Steady buying by foreign investors has led to a strong rally in Indian
markets. Overseas investors have bought heavily into India as a sharply
narrowing current account deficit and a more stable rupee have increased
confidence in a country that only last year was in the midst of its
biggest market turmoil since the balance of payments crisis of 1991.
Foreign Institutional Investors (FIIs) bought Indian shares worth Rs. 1,273 crore on Thursday, extending their buying streak to a 15th consecutive day for a net of over $1 billion. (Read: FIIs mark their biggest daily purchase since December 19)
Market analyst Sanjeev Bhasin told NDTV that Friday could see more
gains though the real bull market could be witnessed in broader indices,
where stocks have given almost 50-100 per cent returns from recent
“Foreign flows have turned positive amid an easing in inflation, better
cash management by the government with current account deficit hitting
an 8-year low and the rupee rising to a 3-month high. All this has meant
that India has outperformed the emerging markets,” he added.
This is an useful site for latest updates in election news…we now have poll tracker for individual states….IMO multi-corner contests will be highly tricky to predict (much more so than the USA)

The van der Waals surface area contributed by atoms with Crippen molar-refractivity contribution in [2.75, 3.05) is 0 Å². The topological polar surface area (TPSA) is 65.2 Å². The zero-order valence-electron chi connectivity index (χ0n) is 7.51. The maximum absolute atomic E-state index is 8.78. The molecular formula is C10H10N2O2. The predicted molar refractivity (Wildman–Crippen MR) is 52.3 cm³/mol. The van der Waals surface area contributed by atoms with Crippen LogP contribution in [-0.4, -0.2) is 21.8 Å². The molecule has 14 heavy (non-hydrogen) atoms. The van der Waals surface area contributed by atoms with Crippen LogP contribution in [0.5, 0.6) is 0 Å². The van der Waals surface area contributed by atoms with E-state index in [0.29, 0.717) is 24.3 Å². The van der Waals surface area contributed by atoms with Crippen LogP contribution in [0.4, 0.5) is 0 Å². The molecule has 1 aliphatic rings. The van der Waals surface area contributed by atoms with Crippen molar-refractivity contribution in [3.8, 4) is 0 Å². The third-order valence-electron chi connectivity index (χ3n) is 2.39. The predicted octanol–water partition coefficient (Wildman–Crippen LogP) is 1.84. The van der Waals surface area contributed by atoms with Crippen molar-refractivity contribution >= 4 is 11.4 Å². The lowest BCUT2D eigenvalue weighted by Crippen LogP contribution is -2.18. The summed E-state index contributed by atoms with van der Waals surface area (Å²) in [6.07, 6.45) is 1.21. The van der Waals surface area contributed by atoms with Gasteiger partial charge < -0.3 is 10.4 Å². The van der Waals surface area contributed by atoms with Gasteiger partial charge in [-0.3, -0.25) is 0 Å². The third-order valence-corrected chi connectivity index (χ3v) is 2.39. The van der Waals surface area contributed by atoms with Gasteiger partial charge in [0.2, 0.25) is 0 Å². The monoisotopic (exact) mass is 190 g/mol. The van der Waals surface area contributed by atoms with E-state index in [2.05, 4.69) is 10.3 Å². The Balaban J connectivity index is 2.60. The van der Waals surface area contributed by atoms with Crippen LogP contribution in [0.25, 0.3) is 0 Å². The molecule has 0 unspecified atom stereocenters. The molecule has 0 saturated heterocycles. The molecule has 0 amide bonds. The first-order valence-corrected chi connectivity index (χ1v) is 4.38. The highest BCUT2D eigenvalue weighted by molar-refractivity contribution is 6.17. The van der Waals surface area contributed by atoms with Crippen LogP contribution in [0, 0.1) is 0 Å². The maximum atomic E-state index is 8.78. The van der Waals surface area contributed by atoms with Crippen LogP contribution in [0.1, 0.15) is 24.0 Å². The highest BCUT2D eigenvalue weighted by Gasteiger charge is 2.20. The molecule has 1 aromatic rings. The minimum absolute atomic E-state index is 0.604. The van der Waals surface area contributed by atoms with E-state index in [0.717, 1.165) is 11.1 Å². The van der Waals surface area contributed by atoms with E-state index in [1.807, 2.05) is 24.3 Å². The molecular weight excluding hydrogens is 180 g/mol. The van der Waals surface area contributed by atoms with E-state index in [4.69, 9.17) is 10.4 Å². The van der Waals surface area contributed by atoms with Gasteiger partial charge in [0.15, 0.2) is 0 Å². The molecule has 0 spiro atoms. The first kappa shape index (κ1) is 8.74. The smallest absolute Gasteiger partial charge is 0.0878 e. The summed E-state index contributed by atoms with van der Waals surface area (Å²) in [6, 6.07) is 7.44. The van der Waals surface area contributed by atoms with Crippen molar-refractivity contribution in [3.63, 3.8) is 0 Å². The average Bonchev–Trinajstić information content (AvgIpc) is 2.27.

current forecast for
UP: BJP (41-49) out of (80), 36% of the vote
Bihar: BJP+LJP (22-30) out of (40), 38% of the vote
This is a good article (conclusions below) on electoral studies. In this respect it is imperative that Indians engage in better data gathering and analysis and building better tools (rather than trying to suppress information anytime the ruling party is in trouble…as it usually is).
In view of the quantity and quality of election studies in India, it may
be said that relative to other developing countries, India is
advancing. But compared to studies in developed countries, there is
still much to be done. A systematic accumulation of data for individual
voting behaviours seems to be necessary. The Lokniti programme of CSDS
made a breakthrough in the study of electoral behaviour by inventing
most effective methodology unlike other studies in the field. The
publications in this direction provide enormous materials to carry out
the different aspects of electoral behaviour. Most studies which
examined the confidence of people in the election system or the efficacy
as citizens showed that people had faith in the election system.
Socio-economic status like gender, caste, religion, education, and
income were important in explaining political awareness, exposure to
political propaganda, sense of personal effectiveness in politics, and
party preference. Caste, religion, and to a lesser degree, economic
status, are especially important variables for explaining party
preference. Opinion polls of large-scale samples conducted after the
1980’s are important indicators of overall popular issues and
sentiments. The most important issues of the electorate are those
related daily lives of people such as rising prices or unemployment.
These are undercurrents affecting the party preference of people.